Origin of the metazoans
• Relatively few basic body plans have appeared in the fossil record; most animals have a triploblastic architecture, with three fundamental body layers.
• Molecular data show there are three main groupings of animals: the deuterostomes (echinoderm-hemichordate-chordate group), the spiralians (mollusk-annelid-brachiopod-bryozoans-most flatworms-rotifers (platyzoans) group) and the ecdysozo-ans (arthropod-nematode-priapulid plus other taxa group). Together, the spiralians and ecdysozoans are usually called the protostomes.
• Five lines of evidence (body fossils, trace fossils, fossil embryos, the molecular clock and biomarkers) suggest that the metazoans had originated prior to the Ediacaran, 600 Ma.
• Snowball Earth by coincidence or design was a pivotal event in metazoan history; bila-terians evolved after the Marinoan glaciation.
• The first metazoans were probably similar to the demosponges, occurring first before the Ediacaran.
• The Ediacaran biota was a soft-bodied assemblage of organisms largely of uncertain affinities, reaching its acme during the Late Proterozoic, which may represent the earliest ecosystem dominated by large, multicellular organisms.
• The Tommotian or small shelly fauna was the first skeletalized assemblage of metazoans; this association of Early Cambrian microfossils contains a variety of phyla with shells or sclerites mainly composed of phosphatic material.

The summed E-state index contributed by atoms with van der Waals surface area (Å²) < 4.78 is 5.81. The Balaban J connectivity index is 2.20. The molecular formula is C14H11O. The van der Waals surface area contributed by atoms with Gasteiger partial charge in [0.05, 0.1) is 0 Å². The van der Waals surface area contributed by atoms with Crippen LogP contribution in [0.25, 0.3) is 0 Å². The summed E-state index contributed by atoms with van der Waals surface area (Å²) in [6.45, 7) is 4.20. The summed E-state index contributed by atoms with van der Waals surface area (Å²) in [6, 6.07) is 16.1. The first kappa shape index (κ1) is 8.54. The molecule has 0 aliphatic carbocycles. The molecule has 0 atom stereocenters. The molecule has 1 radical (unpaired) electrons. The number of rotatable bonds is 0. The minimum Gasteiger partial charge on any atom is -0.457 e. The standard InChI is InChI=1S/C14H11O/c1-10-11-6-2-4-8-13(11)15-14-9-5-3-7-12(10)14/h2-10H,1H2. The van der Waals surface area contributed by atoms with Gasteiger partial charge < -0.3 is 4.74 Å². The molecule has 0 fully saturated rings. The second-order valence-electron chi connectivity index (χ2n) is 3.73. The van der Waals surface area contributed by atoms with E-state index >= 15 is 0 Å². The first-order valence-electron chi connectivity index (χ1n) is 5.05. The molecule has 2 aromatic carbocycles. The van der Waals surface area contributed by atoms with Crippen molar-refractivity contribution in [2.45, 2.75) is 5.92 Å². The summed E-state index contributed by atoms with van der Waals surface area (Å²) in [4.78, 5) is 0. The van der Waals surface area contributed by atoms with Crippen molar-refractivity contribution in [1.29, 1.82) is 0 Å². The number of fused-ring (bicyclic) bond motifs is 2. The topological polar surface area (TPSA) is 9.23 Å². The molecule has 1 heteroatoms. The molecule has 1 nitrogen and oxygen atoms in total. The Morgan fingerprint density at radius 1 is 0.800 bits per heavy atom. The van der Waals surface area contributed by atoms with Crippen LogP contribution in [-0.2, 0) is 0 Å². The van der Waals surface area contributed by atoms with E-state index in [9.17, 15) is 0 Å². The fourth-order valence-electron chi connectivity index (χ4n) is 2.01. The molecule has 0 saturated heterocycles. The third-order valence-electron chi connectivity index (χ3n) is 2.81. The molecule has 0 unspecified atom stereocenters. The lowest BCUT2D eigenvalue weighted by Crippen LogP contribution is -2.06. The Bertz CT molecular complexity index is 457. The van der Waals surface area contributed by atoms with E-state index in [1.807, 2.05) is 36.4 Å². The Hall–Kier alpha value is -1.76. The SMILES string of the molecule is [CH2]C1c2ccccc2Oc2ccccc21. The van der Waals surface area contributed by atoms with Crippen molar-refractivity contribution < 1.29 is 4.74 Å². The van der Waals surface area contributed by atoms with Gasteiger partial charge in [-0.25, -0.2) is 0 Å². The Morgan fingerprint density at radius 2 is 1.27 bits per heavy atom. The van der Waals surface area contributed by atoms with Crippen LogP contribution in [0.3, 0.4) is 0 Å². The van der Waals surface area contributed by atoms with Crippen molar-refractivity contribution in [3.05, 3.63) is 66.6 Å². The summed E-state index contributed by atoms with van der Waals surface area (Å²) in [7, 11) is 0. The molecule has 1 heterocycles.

• The Cambrian explosion generated a range of new body plans during a relatively short time interval.
• The Ordovician radiation was marked by accelerations in diversification at the family, genus and species levels together with increased complexity in marine communities.
Consequently, if my theory be true, it is indisputable that before the lowest Silurian [Cambrian of modern usage] stratum was deposited, long periods elapsed, as long as, or probably far longer than, the whole interval from the Silurian age to the present day; and that during these vast, yet quite unknown, periods of time, the world swarmed with living creatures.
Charles Darwin (1859) On the Origin of Species
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